Danny Willett Looking To Become First Englishman To Win Open Since Nick Faldo
ST. ANDREWS, Scotland – Danny Willett received a congratulatory text from his mom Elizabeth after a second-round 69 gave him a two-stroke lead early in the second round of the 144th British Open at St. Andrews.
“Well done,” she wrote. “You made the cut.”
The writers in the interview room cracked up laughing as Willett recounted the exchange. “That’s my mum,” he said with a rueful smile. “God love her. Always bringing me back down to earth.”
An English golfer has not won the British Open since Nick Faldo in 1992, and fans seemed to sense history in the making as Willett, 27, of Sheffield, England, walked off the 10th tee at the Old Course.
“C’mon, Danny!” they shouted, their exhortations carried on the wind toward the North Sea.
Willett had just birdied the par-4 ninth hole. Amid the throngs of vocal fans who filled the grandstands he birdied the 10th, too, to get to 10-under par, three ahead of Dustin Johnson, who had yet to begin his round.
Meanwhile, American fans could be forgiven for asking: Who is Danny Willett? And if he’s so great why hadn’t he contended at a major?
The short answer to that last question is he’s fought back problems, especially in 2013 but also in February of this year, when he withdrew from the Malaysian Open after going 3-over for his first 12 holes. On Friday he woke up at 5 a.m. to do his usual back exercises in his hotel room. Upon arriving at the Old Course for his tee time, he saw that, as Paddy Harrington would put it, “The town of St. Andrews drained into the first fairway.”
Willett went back to the hotel to lie down some more as he waited out the three-plus-hour rain delay, but he is nothing if not adaptive. He played two seasons for Jacksonville State University in Alabama, and matched Zach Johnson’s 66 in the worst of the wind Thursday. Friday’s lengthy delay did not bother Willett, either, as he kept making birdies in marginally calmer conditions, or what he said was, “A good wind for St. Andrews.”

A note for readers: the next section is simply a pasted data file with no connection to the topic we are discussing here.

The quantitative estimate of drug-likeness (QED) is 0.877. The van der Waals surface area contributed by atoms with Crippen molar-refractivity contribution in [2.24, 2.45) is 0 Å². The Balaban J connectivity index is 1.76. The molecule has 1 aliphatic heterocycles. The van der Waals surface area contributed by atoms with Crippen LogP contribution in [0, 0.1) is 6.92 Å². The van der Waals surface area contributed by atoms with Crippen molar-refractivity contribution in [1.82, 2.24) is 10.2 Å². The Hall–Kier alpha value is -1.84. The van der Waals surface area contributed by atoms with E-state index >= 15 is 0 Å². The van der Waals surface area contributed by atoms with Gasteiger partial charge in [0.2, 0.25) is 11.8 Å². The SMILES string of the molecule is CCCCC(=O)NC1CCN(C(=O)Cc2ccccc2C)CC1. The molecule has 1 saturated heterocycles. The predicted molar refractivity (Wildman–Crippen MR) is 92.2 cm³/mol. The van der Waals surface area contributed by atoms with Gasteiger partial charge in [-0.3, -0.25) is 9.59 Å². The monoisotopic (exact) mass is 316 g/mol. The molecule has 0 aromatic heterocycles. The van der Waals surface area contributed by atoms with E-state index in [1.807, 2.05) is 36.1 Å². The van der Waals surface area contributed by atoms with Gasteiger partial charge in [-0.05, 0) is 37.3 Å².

A front-nine 33 got him to 10 under, and he hung on for dear life on the back. After a tough bogey at the brutal Road Hole (his par putt lipping out) Willett birdied the short, par-4 finishing hole for a 69.
At 9-under he was two clear of Zach Johnson (71), Scotland’s Marc Warren (69), Adam Scott (67) and Dustin Johnson, who hadn’t yet begun round two and would have no hope of completing it Friday.
“It’s a little bit surreal,” Willett said of his 36-hole lead. “But I’m going to have to get used to it, otherwise there’s no point in being up there.”
Before this week the best measure of how good Willett is when he’s healthy was the WGC-Cadillac Match Play at TPC Harding Park, in May. The tournament was a coming-out party of sorts for three English golfers, Tommy Fleetwood, Andy Sullivan and Willett, all of whom advanced to the tournament’s knockout stage. Willett was the class of the three.
The son of a vicar and a math teacher, and the former English Amateur champion and former No. 1-ranked amateur, Willett beat match-play specialist Patrick Reed early in the week, edged countryman Sullivan, and bloodlessly dispatched fellow Brit Lee Westwood, with whom he’d shared dinners all week in San Francisco. Willett finally succumbed to Gary Woodland in the semifinals, losing 3 and 2 before thumping Jim Furyk in the consolation match to claim third-place money and World Ranking points.
And now Danny Willett is beating them all at St. Andrews.